Only in two previous occasions, 1959 and 1960 (in an Arts fair in Santiago's Parque Forestal), had the artist shown publicly her naive, colorful and expressive plastic work. After Paris, these same pieces traveled to Switzerland, Cuba, and the Louvre again. Then came Madrid, Naples, Stockholm, The Hague, several Argentinean cities and Washington D.C. Despite such an impressive tour and the exhibit of her work in Chile, Violeta was never truly valued as a plastic artist in her native country. Or not until 1992, when, for the first time, a retrospective of her work was exhibited in a massive show of her paintings and textiles in Santiago. In the year 2000, Chile's Fine Arts Museum exhibited her paintings.

Tuesday, March 16, 2010

Gracias a la vida (Thanks to Life)

Paintings, drawings, textile and mixed media inspired by Violeta Parra's iconic song
Participating artists: Cristina Acosta, Reetika Agarwal, Mabel Astarloa Haley, Heidi Marie Balmaceda, Serena Barton, Marisa Bevington, Alli Bratt, Sidonie Caron, Sofia Chimaras, Gretchen Echols, Anne John, Meg Kaczyk, Rogene Mañas, Angelina Marino, Deborah Spanton, Elaine Spence, Maite Tobon, Nancy Watterson Scharf

For the first show after the Vernal Equinox, we have invited a group of women artists to respond to the lyrics of Chilean singer/songwriter Violeta Parra's "Gracias a la vida" (see text below). The song has inspired vocal artists such as Joan Baez and Placido Domingo for nearly 50 years, and most particularly Mercedes Sosa, beloved Argentinian singer who died last October. The interpretations by the visual artists are equally personal and moving. Sidonie Caron, for example is " . . . a European and a Holocaust Surivor so this poem resonates rather profoundly for me." The recent Chilean earthquake has made these expressions even more timely and poignant.

Gracias a La Vida (Thanks to Life)

Poem by Violeta Parra

Thanks to life, which has given me so much.
It gave me two bright eyes, that when opened,
Can perfectly distinguish black from white
And in the sky above, her starry backdrop,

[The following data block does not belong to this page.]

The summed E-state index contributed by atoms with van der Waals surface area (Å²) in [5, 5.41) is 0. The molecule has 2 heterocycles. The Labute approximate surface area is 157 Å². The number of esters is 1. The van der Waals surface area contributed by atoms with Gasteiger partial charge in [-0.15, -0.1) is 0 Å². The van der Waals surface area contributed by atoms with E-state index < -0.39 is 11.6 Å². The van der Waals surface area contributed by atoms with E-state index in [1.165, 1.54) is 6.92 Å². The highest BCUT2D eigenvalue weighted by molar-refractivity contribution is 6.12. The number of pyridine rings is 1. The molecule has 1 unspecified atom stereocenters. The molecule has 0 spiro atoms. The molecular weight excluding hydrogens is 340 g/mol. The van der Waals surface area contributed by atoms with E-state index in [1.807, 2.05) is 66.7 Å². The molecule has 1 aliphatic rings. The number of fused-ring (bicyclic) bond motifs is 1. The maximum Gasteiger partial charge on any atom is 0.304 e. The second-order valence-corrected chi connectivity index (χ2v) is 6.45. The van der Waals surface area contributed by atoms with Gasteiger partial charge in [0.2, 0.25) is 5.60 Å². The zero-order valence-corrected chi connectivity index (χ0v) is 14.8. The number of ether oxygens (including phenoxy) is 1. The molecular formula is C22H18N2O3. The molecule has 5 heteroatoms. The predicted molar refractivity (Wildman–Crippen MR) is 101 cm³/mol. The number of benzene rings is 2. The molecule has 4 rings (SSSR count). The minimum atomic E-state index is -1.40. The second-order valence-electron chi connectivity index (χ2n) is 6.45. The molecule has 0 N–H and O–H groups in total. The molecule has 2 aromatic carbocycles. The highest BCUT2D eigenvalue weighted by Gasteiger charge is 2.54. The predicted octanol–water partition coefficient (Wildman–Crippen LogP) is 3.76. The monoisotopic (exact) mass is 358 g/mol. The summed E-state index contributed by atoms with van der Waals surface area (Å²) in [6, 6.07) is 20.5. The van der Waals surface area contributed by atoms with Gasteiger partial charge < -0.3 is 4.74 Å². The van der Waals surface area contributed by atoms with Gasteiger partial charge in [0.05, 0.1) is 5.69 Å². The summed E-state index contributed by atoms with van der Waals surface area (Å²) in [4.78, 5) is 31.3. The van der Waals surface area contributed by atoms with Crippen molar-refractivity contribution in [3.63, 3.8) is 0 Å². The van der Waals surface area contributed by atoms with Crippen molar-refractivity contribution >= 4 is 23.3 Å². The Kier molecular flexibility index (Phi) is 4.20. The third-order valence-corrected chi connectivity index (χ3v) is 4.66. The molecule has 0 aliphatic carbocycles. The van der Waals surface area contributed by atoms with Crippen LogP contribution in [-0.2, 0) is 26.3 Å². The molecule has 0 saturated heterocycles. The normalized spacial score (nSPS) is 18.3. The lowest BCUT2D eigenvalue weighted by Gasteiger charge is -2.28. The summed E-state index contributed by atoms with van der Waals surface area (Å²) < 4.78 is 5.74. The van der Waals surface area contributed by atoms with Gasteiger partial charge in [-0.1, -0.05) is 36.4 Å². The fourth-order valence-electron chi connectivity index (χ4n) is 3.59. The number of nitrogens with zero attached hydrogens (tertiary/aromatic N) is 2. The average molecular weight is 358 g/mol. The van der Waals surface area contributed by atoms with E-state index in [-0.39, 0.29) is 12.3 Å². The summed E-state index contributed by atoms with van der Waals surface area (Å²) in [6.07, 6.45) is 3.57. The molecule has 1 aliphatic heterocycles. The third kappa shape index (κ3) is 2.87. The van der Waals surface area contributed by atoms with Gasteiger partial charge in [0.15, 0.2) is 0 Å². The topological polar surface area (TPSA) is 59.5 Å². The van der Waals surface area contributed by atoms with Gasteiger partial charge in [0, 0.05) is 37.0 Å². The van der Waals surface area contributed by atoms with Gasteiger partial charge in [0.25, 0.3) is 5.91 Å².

From the multitude, the man I love.

Thanks to life, which has given me so much.
It gave me an ear that, in all of its breadth
Records— night and day—crickets and canaries,
Hammers and turbines and bricks and storms,
And the tender voice of my beloved.

Thanks to life, which has given me so much.
It gave me sound and the alphabet.
With them the words that I think and declare:
“Mother,” “Friend,” “Brother” and the light which illuminates
The path of the soul I love.

Thanks to life, which has given me so much.
It gave me the ability to walk with my tired feet.
With them I have traversed cities and puddles
Valleys and deserts, mountains and plains.
And your house, your street and your patio.

Thanks to life, which has given me so much.
It gave me a heart, that causes my frame to shudder,
When I see the fruit of the human brain,
When I look into the depths of your blue eyes…

Thanks to life, which has given me so much.
It gave me laughter and it gave me tears.
With them I distinguish happiness and pain—
The two materials from which my songs are formed,
And your song, as well, which is the same song.
And everyone’s song, which is my own song.

March 25-April 27, 2010
Opening and artists' reception: March 25, 6-9 PM
Gallery hours: Tuesday-Saturday, 11-6, Sunday 12-4

Thursday, March 4, 2010

Latino cultural intersection

Last week a woman came into the gallery and was looking at the current show of paintings by Blanca Santander. She pointed to one which had a depiction of the Cordillera de los Andes. I asked if she'd spent time in that part of the world and she said mainly in Santiago de Chile. When I mentioned that I had just been playing music by Inti-Illimani, she said that she was completing her dissertation on "La nueva canción chilena". I asked where she was doing her work and she replied UC Davis. "That's interesting," I said. "About four years ago I was in Santiago and, taking the shuttle to the airport, I talked to a woman who was researching the same topic. In fact, she recommended the musical group Illapu which has became one of my favorites after I bought a CD of their music at the Santiago airport." "That was probably me," she said.